My style of quilted illustrations arose from my interest in historic pictorial quilts. I had attempted, over the years, to recreate various styles of antique quilting from redwork embroidery to appliqué. But my true inspiration came when I stumbled on a photograph of a Storybook quilt worked by a woman for her grandchild at the end of the nineteenth century. Studying this beautifully executed crazy quilt motivated me to create a quilt for my daughter that told stories of her ancestry. I used the crazy quilt as a model, incorporating scraps of fabric from family heirlooms as well as embroidery, ribbons, beads and other decorative elements. But the main focus of the quilt was the small vignettes illustrating scenes from the lives of women in the family.
I never made another crazy quilt, or any other full-size quilt. Instead, I have focused on the creation of individual vignettes. At first, I illustrated nursery rhymes and fairy tales, but soon I began to create my own stories with the quilts. I have always used a combination of stuffed and sculpted appliqué, embroidery, and overlapping fabrics to create texture and depth. I use fabrics from many sources – old, new, hand-painted, hand-knit or crocheted – and I have occasionally pulled pieces from my own wardrobe to achieve just the right color or texture.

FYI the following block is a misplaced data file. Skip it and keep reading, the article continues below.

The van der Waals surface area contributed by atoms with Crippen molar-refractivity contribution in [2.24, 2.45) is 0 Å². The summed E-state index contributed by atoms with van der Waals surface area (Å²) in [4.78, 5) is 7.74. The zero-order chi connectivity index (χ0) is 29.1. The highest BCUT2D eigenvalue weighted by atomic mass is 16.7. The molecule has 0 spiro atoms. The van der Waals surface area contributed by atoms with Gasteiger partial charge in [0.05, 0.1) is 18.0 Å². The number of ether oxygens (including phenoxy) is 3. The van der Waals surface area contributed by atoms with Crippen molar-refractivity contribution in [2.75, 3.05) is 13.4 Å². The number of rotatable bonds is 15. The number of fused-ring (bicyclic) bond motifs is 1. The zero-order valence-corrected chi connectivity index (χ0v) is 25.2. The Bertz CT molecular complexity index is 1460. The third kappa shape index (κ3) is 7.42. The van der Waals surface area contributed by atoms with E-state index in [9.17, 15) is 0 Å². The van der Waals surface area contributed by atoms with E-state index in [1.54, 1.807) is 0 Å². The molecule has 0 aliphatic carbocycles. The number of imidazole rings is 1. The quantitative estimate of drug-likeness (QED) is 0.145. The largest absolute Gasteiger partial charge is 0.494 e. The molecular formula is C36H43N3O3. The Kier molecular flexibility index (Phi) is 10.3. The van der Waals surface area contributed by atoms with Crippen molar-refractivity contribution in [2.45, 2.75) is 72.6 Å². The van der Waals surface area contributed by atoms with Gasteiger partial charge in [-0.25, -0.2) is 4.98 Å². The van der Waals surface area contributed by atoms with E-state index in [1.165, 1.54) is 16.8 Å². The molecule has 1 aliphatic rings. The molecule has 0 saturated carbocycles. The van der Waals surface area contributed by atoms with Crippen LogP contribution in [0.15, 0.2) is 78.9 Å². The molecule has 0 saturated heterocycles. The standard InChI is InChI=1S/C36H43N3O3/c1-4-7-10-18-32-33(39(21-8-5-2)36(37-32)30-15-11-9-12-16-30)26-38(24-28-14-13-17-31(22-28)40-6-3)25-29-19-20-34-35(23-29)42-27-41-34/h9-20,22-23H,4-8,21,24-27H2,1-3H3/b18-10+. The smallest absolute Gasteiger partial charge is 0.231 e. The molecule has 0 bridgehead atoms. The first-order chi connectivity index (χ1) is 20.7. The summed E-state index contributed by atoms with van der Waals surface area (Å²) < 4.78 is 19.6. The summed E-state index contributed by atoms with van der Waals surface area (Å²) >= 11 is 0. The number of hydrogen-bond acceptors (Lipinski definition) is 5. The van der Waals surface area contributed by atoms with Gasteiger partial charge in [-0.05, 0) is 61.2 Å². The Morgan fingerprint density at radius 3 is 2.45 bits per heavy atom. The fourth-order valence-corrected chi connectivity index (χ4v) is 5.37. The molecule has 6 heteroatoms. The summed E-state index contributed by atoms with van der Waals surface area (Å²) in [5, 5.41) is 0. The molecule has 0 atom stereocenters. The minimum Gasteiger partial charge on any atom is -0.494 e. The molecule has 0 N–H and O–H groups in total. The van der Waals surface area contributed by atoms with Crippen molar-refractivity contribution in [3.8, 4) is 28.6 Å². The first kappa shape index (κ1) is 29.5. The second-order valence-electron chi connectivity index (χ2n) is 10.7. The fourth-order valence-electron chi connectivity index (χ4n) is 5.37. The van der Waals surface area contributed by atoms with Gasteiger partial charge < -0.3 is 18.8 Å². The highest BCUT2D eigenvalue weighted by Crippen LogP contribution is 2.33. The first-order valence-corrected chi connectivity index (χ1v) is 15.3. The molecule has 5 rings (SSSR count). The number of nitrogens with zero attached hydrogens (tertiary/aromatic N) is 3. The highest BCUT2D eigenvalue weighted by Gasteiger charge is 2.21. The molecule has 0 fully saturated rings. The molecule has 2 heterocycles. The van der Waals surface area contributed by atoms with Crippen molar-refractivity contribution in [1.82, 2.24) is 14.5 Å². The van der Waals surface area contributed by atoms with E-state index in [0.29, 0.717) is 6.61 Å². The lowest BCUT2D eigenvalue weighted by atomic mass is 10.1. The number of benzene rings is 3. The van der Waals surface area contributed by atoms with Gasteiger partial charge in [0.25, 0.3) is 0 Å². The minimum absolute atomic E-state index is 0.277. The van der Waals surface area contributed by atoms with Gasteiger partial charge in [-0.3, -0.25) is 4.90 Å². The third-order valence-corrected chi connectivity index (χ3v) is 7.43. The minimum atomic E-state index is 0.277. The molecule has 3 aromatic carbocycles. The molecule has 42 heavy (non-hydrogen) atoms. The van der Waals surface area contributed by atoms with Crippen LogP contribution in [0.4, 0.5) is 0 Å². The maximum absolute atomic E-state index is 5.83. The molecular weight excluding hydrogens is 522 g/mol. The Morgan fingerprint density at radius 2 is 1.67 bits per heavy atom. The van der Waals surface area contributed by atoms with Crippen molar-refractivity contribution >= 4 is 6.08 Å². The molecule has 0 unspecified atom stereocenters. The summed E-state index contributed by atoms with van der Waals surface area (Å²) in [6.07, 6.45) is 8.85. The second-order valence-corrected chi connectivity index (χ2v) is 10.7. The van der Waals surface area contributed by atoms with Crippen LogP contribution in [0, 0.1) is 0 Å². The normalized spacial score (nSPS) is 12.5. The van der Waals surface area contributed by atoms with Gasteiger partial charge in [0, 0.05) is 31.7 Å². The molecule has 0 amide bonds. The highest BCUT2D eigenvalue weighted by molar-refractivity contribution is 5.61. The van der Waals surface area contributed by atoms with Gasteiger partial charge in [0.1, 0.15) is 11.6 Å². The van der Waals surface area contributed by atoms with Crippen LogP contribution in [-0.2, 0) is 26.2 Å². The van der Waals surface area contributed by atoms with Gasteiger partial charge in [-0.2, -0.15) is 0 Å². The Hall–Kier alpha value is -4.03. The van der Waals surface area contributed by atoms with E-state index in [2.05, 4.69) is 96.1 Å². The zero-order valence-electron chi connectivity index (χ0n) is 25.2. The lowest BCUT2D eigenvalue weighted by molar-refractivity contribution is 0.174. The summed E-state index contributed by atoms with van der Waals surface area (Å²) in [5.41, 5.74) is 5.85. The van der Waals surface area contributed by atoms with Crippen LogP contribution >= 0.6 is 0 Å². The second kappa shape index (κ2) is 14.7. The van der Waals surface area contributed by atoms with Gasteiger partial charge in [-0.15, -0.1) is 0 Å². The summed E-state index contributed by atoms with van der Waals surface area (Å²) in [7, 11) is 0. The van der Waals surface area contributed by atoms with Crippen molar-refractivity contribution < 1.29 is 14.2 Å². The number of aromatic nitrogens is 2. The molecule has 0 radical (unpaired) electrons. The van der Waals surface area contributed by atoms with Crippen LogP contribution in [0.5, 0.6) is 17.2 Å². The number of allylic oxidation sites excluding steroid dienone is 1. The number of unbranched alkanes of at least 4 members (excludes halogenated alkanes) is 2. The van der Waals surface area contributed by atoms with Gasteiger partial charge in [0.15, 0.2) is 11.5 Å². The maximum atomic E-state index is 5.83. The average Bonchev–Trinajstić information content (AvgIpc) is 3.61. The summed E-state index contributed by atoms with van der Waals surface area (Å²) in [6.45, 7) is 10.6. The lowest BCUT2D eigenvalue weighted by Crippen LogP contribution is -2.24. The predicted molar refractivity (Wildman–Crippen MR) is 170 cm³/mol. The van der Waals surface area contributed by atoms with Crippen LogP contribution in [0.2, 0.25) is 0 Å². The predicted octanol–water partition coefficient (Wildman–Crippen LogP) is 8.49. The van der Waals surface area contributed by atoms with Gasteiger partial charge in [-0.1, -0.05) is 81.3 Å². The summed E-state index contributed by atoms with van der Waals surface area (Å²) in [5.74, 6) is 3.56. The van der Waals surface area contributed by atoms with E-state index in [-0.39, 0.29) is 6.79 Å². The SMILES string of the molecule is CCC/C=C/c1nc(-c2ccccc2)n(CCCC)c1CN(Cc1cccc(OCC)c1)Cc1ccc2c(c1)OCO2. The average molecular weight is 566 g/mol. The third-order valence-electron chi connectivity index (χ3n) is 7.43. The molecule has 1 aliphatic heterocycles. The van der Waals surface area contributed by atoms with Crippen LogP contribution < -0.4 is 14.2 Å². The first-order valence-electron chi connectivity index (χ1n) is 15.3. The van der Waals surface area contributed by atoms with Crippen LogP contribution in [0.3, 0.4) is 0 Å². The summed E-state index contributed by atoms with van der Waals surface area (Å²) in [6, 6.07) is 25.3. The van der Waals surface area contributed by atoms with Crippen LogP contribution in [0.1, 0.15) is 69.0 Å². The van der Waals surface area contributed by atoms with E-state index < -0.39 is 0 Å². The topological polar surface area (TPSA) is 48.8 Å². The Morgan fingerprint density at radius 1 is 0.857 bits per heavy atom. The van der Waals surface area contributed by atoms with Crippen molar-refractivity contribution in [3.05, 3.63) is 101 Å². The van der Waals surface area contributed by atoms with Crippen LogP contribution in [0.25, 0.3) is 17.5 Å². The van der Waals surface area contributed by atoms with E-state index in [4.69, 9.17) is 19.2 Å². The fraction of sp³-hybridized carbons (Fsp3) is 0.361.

I recently wrote and illustrated the children’s book, “Gaia and the Golden Toad: A Tale of Climate Change.” This fact-based fantasy tells the story of Earth’s child, Gaia, who discovers that many of Earth’s creatures are suffering from the effects of climate change, and that Earth’s children offer hope for their survival.